Text of Nicholas’ letter(s) from MGH Epistolae 6, pp. 660-661:

(Although they are treated as part of one letter (no. 142) in the MGH edition, the Conversio Bagoariorum et Carantanorum refers to two letters sent by Nicholas to Osbald, so I have regarded them as separate).

(1) Studeat sanctitas tua persuadere episcopo tuo sibi canonicum sociare numerum collegarum, id est sex ex vicinis provinciis fratres et coepiscopos suos; quibus tecum iunctis, et decernentibus diligenter investigare, et omni annisu scrutari procurate, quatinus invenire valeatis utrum percussione iam nominati presbyteri, an cervicis fractione idem diaconus, ut fertur, extinctus est.

Et si quidem a saepefato presbytero non ad mortem percussus est, sed ex equo cadens cervice fracta interiit, secundum arbitrium vestrum pro percussione incaute agenti presbytero paenitentiam competentem indicate, et aliquanto tempore a missarum solempniis suspendatur, denuo ad sacerdotale post haec rediturus officium.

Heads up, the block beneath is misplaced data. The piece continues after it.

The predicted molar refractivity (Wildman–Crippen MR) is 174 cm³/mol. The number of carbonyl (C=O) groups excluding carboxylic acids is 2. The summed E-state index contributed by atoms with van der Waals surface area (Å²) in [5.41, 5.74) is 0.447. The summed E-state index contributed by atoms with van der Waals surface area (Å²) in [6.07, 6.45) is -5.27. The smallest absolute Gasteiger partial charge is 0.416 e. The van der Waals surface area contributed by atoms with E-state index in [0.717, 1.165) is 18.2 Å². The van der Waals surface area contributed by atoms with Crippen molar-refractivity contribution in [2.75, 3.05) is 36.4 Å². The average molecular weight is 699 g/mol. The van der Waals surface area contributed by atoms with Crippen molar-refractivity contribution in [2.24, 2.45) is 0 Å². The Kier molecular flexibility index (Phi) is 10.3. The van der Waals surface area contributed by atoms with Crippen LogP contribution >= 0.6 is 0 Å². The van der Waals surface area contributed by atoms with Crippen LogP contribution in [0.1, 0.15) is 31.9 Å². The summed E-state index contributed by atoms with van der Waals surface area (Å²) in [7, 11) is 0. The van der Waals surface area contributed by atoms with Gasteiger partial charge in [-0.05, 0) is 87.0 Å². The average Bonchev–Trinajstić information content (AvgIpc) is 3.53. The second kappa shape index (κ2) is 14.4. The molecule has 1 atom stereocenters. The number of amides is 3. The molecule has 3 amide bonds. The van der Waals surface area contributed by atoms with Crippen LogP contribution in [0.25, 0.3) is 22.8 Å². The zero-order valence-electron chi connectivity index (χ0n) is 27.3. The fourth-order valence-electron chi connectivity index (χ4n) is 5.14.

Quodsi veraciter qualicumque percussione istius presbyteri ille mortuus est diaconus, nulla hunc ratione ministrare sacerdotis more decernimus, quoniam, etsi voluntatem occidendi non habuit, furor tamen et indignatio ex quibus motio illa mortifera prodiit, in omnibus, sed praecipue in Dei ministris multipliciter inhibentur, atque ubique dampnantur.

Verum si presbyter adeo vestro studio noxius forte claruerit, praecipimus, ut tale beneficium sibi ecclesiae suae concedatur, quo et ipse et sui sufficiens possint habere suae sustentationis solacium.

(2) De his clericis pro quibus consuluisti, scilicet qui se defendendo paganum occiderunt, si postea per paenitentiam emundati possint ad pristinum gradum redire aut ad altiorem ascendere, scito nos nullam occasionem dare, nec ullam tribuere licentiam eis quemlibet hominem quolibet modo occidendi.